Delete Or Die #1 – Why Subtraction Beats Production

delete_working

Everything that we do is to delete things. We don’t create or add, we subtract and remove. Anyone who reads this text deletes my original intentions. The choice to read this text is a choice that exclude gazillions of other options. So thanks for staying!

Science agrees. In quantum theory, the world is a sea of virtual potentials and whatever happens is not much compared to what did not happen. It is only a drop in the ocean. According to some economists, capitalism thrives on destroying the past. It deletes previous economic orders and the current value of existing products, in order to create new wealth. Among some posthuman philosophers, humans are no longer thought of as creators, but as sculptors or signal filters. We receive signals and filter them according to the taste of our system. If it doesn’t make sense, it gets deleted. I guess cybernetic theorists and cognitive psychologists might agree on that one?

One of the phreshest cyberd00dz, senor Nick Land, once wrote that organization is suppression. Any kind of organization – imposed on anything from cells to humans – deletes more than it produces. This of course includes modern technologies like seach engines and augmented reality – more about that in a minute.

So: the most productive thing you can do is to increase the desire to delete. One easy way of doing that is to use sedatives. These are the drugs o’ the times – a reaction to the cocaine-induced individualism of the 1980s that was caused by the psychedelic ecologism of the 1960s. Nowadays we don’t tune in and turn on, we turn off and drop out. Artists do it like this while most people do it by watching TV or using “smart technologies” that deletes decisions for you. We need censorship, even if we think it’s wrong. Delete or die!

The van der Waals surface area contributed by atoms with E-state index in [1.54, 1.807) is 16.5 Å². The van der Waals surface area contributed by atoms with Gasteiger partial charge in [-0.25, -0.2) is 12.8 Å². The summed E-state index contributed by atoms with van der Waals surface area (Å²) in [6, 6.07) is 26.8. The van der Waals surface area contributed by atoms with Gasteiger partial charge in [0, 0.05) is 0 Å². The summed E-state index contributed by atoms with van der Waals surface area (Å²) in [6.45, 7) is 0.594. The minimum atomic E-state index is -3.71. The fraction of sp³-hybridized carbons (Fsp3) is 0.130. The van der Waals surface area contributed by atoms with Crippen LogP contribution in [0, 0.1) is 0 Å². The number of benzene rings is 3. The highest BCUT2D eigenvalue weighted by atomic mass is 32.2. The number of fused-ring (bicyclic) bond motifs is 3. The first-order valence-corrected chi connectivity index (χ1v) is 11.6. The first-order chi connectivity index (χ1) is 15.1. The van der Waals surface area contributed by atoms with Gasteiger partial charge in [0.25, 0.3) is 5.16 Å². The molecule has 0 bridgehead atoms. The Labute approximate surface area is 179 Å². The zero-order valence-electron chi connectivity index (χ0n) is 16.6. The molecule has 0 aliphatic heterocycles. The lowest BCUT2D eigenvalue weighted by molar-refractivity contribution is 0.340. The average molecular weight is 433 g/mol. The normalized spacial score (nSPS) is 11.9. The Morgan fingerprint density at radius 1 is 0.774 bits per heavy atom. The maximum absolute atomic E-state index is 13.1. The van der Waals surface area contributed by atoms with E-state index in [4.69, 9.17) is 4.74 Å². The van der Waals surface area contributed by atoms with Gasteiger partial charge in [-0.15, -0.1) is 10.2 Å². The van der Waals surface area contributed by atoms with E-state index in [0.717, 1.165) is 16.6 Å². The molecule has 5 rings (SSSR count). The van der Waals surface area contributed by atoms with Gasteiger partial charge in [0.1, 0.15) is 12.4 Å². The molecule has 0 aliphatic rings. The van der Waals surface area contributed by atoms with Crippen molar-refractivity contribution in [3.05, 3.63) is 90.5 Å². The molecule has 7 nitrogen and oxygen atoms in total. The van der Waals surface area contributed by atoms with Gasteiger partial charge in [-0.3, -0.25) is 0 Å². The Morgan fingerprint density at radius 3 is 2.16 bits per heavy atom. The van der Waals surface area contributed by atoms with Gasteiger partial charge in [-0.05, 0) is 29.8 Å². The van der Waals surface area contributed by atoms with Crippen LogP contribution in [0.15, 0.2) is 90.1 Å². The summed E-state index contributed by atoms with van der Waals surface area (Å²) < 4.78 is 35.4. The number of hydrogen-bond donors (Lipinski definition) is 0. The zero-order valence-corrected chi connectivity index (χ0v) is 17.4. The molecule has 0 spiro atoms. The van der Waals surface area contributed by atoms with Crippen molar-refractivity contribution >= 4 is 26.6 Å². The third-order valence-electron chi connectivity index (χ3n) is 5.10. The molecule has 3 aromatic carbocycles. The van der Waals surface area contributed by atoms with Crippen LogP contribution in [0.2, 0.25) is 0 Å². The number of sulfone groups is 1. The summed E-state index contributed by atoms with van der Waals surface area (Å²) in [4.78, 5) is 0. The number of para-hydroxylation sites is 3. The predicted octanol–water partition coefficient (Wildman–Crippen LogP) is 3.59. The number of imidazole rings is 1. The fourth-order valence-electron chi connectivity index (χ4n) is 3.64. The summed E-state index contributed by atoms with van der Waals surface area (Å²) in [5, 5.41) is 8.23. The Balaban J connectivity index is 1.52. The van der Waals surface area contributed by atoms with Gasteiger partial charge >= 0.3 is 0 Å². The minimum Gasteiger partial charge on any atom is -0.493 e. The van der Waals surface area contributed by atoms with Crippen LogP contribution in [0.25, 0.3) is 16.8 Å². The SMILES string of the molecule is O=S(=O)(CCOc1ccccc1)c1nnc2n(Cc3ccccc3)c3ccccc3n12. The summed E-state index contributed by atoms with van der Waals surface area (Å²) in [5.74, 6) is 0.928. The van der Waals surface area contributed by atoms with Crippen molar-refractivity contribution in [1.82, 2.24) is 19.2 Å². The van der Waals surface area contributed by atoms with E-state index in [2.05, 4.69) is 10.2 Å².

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Let’s look at a few very different examples that relates to this. If this all seems very confusing to you, first consider that the only way to be creative today is to be non-creative by e.g stealing & organizing instead of “creating original content”. From plunderphonics in the 80’s to the mainstream copyright infringement known as social media — now the next step is to start removing things.

Nice idea, but how useful would that be? Well, I experimented for a while with filling the memory with crap, loading a music program, and then start to remove the crap. Like a sculptor. And the idea was to make “real music” and not only noise, of course. Both challenging and fun! But anyway, let’s back up a bit:

Subtraction is all around us all the time. It’s how light/colour works, or some forms of sound works. Our own brains are really good at it too. We perceive and process only a fraction of all the input our senses can take in.

Another almost-naturalized form of subtraction, but in the arts, is the removal of content to reveal the form (uh, or was it the other way around?). I guess that’s what a lot of art of the 1900s was about? Abstractionism and minimalism, space and non-space, figure-ground oscillations, and so on. Take things out to reveal something we didn’t know before. Two unexpected examples: Film the Blanks and Some Bullshit Happening Somewhere.

Another rather recent thing is Reverse Graffiti. It doesn’t add paint, but removes e.g dirt & dust instead. Graffiti can also be removed by adding paint over it, which some people jokishly calls art. Or perhaps doing graffiti by carving the walls is more relevant?

Censorship is another topic. Here is a silly one where naked bodies are censored and the black boxes form new shapes and stuff. I suppose censorship could also include net art things such as Facebook Demetricator and Text Free Browsing. Also, Intimidad Romero does art by pixelizing faces

On the more techy side, Diminished Reality is the opposite to augmented reality, and seems to be very controversial to people. More so than augmented reality, probably because we think we’ll “miss out” on stuff instead of getting “more” like augmented reality promises. Whitespace is, I guess, a tongue-in-cheek project: a programming language that ignores normal text and only uses space, tab and newline instead. A favourite of mine is the game Lose/lose where you play for the survival of your hard drive’s files.